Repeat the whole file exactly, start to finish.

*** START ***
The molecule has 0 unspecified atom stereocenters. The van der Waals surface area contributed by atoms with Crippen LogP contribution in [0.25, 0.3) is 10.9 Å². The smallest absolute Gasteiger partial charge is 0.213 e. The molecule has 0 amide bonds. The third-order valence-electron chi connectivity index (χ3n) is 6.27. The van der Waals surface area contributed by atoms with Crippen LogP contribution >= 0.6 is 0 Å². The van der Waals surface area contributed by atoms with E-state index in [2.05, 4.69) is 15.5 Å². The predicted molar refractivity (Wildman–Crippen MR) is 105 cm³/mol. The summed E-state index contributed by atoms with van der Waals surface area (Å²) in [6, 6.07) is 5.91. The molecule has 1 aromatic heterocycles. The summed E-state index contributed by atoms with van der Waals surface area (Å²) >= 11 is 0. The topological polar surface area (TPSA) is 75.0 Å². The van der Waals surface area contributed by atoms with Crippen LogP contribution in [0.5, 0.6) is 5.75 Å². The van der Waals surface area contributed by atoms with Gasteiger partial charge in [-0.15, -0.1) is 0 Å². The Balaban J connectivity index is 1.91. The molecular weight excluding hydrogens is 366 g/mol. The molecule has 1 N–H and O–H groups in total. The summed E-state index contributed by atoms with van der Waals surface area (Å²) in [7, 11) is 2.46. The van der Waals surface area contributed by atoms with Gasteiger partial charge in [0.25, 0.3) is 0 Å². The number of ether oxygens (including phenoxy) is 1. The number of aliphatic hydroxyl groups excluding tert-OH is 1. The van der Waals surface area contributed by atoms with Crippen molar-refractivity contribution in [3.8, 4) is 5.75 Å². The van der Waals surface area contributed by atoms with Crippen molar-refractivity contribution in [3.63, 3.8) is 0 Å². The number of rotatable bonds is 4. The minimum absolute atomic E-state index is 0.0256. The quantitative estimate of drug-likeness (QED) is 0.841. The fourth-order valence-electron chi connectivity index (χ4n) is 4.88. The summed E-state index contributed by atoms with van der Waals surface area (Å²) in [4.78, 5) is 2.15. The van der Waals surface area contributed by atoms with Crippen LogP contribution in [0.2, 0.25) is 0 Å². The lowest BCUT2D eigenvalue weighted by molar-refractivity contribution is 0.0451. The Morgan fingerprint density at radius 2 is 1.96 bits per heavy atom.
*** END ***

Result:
The molecule has 0 unspecified atom stereocenters. The van der Waals surface area contributed by atoms with Crippen LogP contribution in [0.25, 0.3) is 10.9 Å². The smallest absolute Gasteiger partial charge is 0.213 e. The molecule has 0 amide bonds. The third-order valence-electron chi connectivity index (χ3n) is 6.27. The van der Waals surface area contributed by atoms with Crippen LogP contribution >= 0.6 is 0 Å². The van der Waals surface area contributed by atoms with E-state index in [2.05, 4.69) is 15.5 Å². The predicted molar refractivity (Wildman–Crippen MR) is 105 cm³/mol. The summed E-state index contributed by atoms with van der Waals surface area (Å²) in [6, 6.07) is 5.91. The molecule has 1 aromatic heterocycles. The summed E-state index contributed by atoms with van der Waals surface area (Å²) >= 11 is 0. The topological polar surface area (TPSA) is 75.0 Å². The van der Waals surface area contributed by atoms with Crippen LogP contribution in [0.5, 0.6) is 5.75 Å². The van der Waals surface area contributed by atoms with Gasteiger partial charge in [-0.15, -0.1) is 0 Å². The Balaban J connectivity index is 1.91. The molecular weight excluding hydrogens is 366 g/mol. The molecule has 1 N–H and O–H groups in total. The summed E-state index contributed by atoms with van der Waals surface area (Å²) in [7, 11) is 2.46. The van der Waals surface area contributed by atoms with Gasteiger partial charge in [0.25, 0.3) is 0 Å². The number of ether oxygens (including phenoxy) is 1. The number of aliphatic hydroxyl groups excluding tert-OH is 1. The van der Waals surface area contributed by atoms with Crippen molar-refractivity contribution in [3.8, 4) is 5.75 Å². The van der Waals surface area contributed by atoms with Crippen molar-refractivity contribution in [3.63, 3.8) is 0 Å². The number of rotatable bonds is 4. The minimum absolute atomic E-state index is 0.0256. The quantitative estimate of drug-likeness (QED) is 0.841. The fourth-order valence-electron chi connectivity index (χ4n) is 4.88. The summed E-state index contributed by atoms with van der Waals surface area (Å²) in [4.78, 5) is 2.15. The van der Waals surface area contributed by atoms with Crippen LogP contribution in [0.2, 0.25) is 0 Å². The lowest BCUT2D eigenvalue weighted by molar-refractivity contribution is 0.0451. The Morgan fingerprint density at radius 2 is 1.96 bits per heavy atom.